Former California Gov. Jerry Brown is living off the grid in retirement, but he's still deeply connected on two issues that captivated him while in office and now are center stage globally: climate change and the threat of nuclear war.
The 83-year-old Brown, who left office in 2019, serves as executive chairman of the Bulletin of the Atomic Scientists, which sets theDoomsday Clock measuring how close humanity is to self-destruction. He's also on the board of the Nuclear Threat Initiative.
In an interview with The Associated Press, Brown commended President Joe Biden for not raising the U.S. nuclear threat level after Russian President Vladimir Putin made veiled threats to use his country’s nuclear arsenal amid its war in Ukraine. Brown also urged Biden to resist Republican calls to increase oil production as gasoline prices soar.
“It’s true that the Russians are earning money from oil and gas, but to compound that problem by accelerating oil and gas in America would go against the climate goals, and climate is like war: If we don’t handle it, people are going to die and they’re going to be suffering. Not immediately, but over time,” said Brown, a Democrat.
Brown spoke to the AP last week from his home in rural Colusa County, about 60 miles (97 kilometers) northwest of Sacramento. The land in California's inner coastal mountain range has been in Brown's family since the 1860s, when his great-grandfather emigrated from Germany and built a stagecoach stop known as the Mountain House.
The home Brown and his wife, Anne Gust Brown, finished building in 2019 is called Mountain House III. The home is powered entirely by solar panels and is not connected to any local utility.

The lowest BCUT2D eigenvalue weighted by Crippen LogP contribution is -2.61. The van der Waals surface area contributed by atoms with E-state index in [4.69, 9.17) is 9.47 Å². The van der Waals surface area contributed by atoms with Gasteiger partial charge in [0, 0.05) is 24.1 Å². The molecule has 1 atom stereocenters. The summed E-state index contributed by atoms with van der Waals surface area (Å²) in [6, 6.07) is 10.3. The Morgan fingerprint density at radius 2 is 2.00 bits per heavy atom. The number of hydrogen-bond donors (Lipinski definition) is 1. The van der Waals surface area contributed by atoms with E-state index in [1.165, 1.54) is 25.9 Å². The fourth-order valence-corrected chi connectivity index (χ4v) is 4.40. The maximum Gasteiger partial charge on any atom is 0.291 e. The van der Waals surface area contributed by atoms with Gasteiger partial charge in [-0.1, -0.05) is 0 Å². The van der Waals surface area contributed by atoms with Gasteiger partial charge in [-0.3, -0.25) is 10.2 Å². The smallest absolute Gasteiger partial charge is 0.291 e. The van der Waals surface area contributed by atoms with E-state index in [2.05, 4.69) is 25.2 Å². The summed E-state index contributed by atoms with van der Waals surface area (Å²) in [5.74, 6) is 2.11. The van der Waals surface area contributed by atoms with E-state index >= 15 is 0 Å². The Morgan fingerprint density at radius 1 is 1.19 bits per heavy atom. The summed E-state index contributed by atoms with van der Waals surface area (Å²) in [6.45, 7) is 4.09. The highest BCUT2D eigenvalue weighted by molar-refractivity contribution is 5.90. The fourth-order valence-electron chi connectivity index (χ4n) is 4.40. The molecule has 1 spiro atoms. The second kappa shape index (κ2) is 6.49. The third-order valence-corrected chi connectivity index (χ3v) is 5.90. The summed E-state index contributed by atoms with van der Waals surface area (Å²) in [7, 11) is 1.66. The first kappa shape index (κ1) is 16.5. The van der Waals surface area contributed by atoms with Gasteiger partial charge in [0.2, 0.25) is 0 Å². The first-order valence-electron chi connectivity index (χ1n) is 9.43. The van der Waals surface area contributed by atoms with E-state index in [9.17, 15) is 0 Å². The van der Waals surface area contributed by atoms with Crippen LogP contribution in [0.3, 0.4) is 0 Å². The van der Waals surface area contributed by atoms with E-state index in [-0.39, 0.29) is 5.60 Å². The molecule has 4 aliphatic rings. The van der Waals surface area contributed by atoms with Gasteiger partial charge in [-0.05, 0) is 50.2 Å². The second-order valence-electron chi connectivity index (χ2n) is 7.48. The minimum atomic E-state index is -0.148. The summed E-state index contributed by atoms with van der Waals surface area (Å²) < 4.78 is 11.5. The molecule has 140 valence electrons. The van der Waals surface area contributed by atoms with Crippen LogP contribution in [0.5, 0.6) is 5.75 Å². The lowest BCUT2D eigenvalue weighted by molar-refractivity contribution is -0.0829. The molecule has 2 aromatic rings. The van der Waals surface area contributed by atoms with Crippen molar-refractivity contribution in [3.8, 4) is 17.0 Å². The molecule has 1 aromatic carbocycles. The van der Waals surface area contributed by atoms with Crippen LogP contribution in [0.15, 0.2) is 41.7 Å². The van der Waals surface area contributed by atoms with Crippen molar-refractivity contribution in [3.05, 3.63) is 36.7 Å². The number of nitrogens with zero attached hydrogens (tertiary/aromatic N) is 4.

Though Brown is retired from electoral politics after serving a record four terms as California's governor — from 1975 to 1983 and 2011 to 2019 — he is hardly absent from public life.
Brown has organized conversations with John Kerry, Biden's special presidential envoy for climate; Xie Zhenhua, China's climate envoy; and former U.N. Secretary General Ban Ki-moon. He created and chairs the California-China Climate Institute at the University of California, Berkeley, which aims to boost collaboration on climate-related research and technology.
“No matter how antagonistic things get, cooperation is still the imperative to deal with climate and nuclear proliferation,” he said.
At the Bulletin of the Atomic Scientists, he brings an important political perspective as its scientists consider how to get their message out, said Rachel Bronson, the group's president. Last week, he joined the organization's science and security board as they formulated a statement on Putin's nuclear threats.
The scientists decided to not update the Doomsday Clock, which in 2020 was moved ahead 20 seconds to be set at 100 seconds to midnight, the metaphorical time representing global catastrophe. They did, however, warn Russia's invasion has brought to life the “nightmare scenario" that nuclear weapons could be used to escalate a “conventional conflict."
Bronson pursued Brown for a leadership role as his governorship ended because of the deep interest he’d shown on its nuclear work and his capacity to understand big threats.